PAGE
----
By REV. LUNA DINGAYAN
“Then the Lord said, ‘I have seen the afflictions of my people who are in Egypt, and have heard their cry because of their taskmasters. I know their sufferings, and I have come down to deliver them out of the hand of the Egyptians, and to bring them up out of that land to a good and broad land, a land flowing with milk and honey, to the place of the Canaanites, the Hittites, the Amorites, the Perizzites, the Hivites, and Jebusites. And now, behold, the cry of the people of Israel has come to me, and I have seen the oppression with which the Egyptians oppress them. Come, I will send you to Pharaoh that you may bring forth my people, the sons of Israel, out of Egypt’. But Moses said to God, ‘Who am I that I should go to Pharaoh, and bring the sons of Israel out of Egypt?’ He said, ‘But I will be with you; and this shall be the sign for you, that I have sent you: when you have brought forth the people out of Egypt, you shall serve God upon this mountain.’ ” — Exodus 3:7-12
Second of six parts
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Prophets as Channels of Communication
Moreover, prophets also function as channels of communication from God to human beings, and from human beings to God. Typically their oracles begin with the phrase, “Thus, says the Lord…” As God’s agents, the prophets bring to the people messages from God – either about everyday matters, such as the location of lost animals (cf. I Sam. 10:2), or about matters of the state and even the whole future of a nation (cf. Amos 1-2).
As people’s ’representative, the prophets have a duty to intercede to God. Their intercessions might be for domestic concerns, like Elijah praying for a dead boy who returned to life (I Kings 17:17-24) or for deliverance from national emergencies (Isa. 37:21-35). Prophets are originally called “those who see” or “seers”.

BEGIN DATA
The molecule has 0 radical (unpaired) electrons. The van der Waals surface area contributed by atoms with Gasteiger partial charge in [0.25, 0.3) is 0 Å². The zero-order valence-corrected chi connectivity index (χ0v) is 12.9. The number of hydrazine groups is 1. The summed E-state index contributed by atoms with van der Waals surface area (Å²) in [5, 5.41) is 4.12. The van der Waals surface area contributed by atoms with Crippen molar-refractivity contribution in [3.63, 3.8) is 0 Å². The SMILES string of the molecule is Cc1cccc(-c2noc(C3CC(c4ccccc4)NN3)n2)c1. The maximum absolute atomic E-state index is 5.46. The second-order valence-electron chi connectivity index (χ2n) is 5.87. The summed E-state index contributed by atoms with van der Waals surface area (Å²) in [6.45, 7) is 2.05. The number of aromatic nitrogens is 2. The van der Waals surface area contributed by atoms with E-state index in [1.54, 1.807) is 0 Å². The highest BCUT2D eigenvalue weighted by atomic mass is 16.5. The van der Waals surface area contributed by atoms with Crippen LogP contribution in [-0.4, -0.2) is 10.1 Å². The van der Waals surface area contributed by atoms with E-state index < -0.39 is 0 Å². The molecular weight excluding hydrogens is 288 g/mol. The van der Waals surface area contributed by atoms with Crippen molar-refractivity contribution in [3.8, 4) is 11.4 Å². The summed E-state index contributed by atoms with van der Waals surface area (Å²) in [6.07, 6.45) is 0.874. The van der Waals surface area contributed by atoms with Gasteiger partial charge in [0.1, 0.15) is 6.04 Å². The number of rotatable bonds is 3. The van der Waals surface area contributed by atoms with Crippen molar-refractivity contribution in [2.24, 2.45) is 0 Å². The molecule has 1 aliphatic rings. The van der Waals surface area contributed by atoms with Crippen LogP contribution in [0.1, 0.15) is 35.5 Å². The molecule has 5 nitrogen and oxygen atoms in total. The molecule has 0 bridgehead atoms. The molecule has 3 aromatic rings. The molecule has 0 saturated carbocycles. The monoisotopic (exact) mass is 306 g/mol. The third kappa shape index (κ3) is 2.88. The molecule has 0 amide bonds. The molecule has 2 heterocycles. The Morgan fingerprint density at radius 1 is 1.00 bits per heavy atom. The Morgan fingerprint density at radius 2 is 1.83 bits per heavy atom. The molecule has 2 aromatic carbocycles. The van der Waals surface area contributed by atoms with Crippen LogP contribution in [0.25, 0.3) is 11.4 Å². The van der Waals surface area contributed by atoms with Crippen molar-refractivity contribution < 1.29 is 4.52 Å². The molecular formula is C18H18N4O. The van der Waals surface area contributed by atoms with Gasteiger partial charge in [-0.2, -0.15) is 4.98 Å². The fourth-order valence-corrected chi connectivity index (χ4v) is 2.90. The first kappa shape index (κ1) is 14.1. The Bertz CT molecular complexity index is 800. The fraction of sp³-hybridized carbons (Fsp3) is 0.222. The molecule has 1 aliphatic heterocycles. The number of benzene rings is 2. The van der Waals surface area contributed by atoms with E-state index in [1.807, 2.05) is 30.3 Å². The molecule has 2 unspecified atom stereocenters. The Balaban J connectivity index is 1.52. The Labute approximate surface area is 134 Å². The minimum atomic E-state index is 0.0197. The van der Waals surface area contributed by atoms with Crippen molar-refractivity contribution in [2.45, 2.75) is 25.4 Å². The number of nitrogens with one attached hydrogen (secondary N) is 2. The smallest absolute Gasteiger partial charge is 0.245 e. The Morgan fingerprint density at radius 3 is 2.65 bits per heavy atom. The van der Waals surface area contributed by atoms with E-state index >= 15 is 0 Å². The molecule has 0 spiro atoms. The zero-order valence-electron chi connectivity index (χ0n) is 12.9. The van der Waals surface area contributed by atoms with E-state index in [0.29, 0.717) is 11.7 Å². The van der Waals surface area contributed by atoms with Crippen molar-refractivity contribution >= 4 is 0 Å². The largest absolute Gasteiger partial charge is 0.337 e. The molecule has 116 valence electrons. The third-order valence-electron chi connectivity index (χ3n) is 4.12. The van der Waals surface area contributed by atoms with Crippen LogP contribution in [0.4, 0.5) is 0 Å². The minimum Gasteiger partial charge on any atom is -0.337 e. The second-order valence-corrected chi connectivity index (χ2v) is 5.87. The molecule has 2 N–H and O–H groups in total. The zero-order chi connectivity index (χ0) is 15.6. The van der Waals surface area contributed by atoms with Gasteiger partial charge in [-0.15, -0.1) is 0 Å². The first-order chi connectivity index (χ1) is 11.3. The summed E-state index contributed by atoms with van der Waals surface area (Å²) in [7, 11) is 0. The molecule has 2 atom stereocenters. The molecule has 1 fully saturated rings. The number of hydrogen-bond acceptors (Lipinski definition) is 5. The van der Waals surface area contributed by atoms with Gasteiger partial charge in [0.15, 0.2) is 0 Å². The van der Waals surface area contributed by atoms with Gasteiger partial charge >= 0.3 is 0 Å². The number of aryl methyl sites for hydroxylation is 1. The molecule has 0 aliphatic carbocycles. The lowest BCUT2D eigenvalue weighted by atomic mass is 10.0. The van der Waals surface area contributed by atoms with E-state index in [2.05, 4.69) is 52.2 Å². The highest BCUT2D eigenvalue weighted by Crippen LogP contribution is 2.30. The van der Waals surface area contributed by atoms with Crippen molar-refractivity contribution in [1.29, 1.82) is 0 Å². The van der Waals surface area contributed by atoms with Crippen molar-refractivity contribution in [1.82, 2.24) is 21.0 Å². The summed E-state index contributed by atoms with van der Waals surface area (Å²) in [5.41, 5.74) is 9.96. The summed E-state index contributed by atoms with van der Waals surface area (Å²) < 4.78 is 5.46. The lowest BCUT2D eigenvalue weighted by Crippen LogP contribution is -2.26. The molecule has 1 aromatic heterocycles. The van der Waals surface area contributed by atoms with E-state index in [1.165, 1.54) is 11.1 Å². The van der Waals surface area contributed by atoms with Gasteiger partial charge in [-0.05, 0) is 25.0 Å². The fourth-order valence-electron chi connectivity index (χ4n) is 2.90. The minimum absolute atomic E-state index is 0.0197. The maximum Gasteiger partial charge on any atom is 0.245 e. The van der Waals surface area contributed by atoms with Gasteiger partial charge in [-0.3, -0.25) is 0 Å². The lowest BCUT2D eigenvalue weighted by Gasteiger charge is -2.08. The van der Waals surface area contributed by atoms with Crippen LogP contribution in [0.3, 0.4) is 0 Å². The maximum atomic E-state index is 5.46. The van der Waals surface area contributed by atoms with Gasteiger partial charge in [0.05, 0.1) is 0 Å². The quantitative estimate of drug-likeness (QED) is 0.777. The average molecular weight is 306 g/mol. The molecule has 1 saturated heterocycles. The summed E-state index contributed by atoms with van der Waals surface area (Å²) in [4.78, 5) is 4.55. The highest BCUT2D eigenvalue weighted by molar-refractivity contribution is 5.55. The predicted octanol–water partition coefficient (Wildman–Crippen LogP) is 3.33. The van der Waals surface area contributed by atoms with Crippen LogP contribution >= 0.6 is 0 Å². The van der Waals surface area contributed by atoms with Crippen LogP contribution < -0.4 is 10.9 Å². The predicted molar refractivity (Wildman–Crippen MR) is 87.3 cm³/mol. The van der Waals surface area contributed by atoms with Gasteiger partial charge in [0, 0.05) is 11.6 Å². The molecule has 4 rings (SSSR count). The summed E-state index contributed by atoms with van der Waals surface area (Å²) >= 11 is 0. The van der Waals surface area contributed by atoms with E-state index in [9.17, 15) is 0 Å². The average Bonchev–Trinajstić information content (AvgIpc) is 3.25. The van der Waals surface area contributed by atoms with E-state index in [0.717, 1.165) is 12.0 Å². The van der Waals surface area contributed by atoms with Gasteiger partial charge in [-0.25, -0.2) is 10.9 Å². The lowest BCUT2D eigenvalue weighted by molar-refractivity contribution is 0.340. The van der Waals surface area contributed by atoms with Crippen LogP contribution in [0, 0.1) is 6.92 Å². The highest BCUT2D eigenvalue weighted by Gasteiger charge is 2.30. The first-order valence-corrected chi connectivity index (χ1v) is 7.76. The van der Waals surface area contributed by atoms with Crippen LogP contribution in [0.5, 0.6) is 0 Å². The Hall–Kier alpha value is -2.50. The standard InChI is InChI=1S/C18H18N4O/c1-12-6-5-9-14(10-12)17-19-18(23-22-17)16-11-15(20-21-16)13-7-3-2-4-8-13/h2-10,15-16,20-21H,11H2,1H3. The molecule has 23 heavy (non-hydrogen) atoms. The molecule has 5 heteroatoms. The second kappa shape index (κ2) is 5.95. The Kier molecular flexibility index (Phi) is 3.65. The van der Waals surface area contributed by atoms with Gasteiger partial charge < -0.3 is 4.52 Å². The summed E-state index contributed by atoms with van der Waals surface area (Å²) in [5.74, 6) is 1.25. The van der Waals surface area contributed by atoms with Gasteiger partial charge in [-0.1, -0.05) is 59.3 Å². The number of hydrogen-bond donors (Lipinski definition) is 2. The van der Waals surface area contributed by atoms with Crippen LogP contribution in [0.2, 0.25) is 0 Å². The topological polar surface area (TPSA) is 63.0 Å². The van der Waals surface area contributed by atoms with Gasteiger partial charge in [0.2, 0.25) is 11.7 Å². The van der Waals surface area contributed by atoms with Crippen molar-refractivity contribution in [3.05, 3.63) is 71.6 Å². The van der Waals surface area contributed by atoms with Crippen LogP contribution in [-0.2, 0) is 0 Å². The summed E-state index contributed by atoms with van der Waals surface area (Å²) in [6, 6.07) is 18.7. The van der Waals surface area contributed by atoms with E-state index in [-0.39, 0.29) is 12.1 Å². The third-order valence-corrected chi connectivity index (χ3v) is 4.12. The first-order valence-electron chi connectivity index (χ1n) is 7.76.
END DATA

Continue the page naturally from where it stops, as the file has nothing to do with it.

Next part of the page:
Prophets as Charismatic
Furthermore, prophets can also be differentiated from the priests. Israelite priesthood is hereditary (meaning, handed down from one generation to another in a family) and hierarchical (meaning, controlled by the priests), whereas prophecy is charismatic (meaning free, not controlled). Well, prophets, like Jeremiah and Ezekiel were also priests, but there is no indication that Amos and Micah were priests.
However, it is hard to separate the priestly from the prophetic functions of Samuel, for instance (cf. I Sam.9:11-26). Throughout his life, he is called “the seer”, and he heads a band of ecstatic prophets. Yet, some of its main duties are to bless the sacrifice on the “high place” and to preside at the sacrificial meal.
Prophets as True or False
Prophets are supposed to have been called by God in a dramatic way (e.g. Isa. 6; Jer. 1; Ez. 1-3). To be a prophet in the Old Testament times is also a profession. Prophets also worked in the sanctuary or as the King’s advisers (e.g. Nathan, 2 Sam. 7; 12). Hence, they could be cult-prophets or professional prophets. For instance, while Amos and Hosea claimed to be not cult-prophets, Isaiah and Jeremiah may be regarded as cult-prophets.
In the Canaanite culture, prophecy was already an old institution; but in Israel it emerged only during the time of the monarchy and in the first 50 years after the Exile (850-480 BCE). The professional cultic prophets would be expected to speak nice words to comfort the people. For instance, they would speak words against foreign nations and predict their destruction (cf. Isa. 13-23; Jer. 46-51).
The professional cultic prophets would usually oppose the prophets of Yahweh, and they would also claim that their messages came from God. Hence, there is a need to distinguish the true the false.
Some of the signs of true prophecy would include, first of all, the fact that the word spoken by the prophet has come true (I Kings 22; Dt.18:22). Not only that, the word spoken by the prophet must be spoken according to God’s voice and commandments (Dt. 13:1-3), and the prophet himself champions the rights of the poor and oppressed (Amos 7).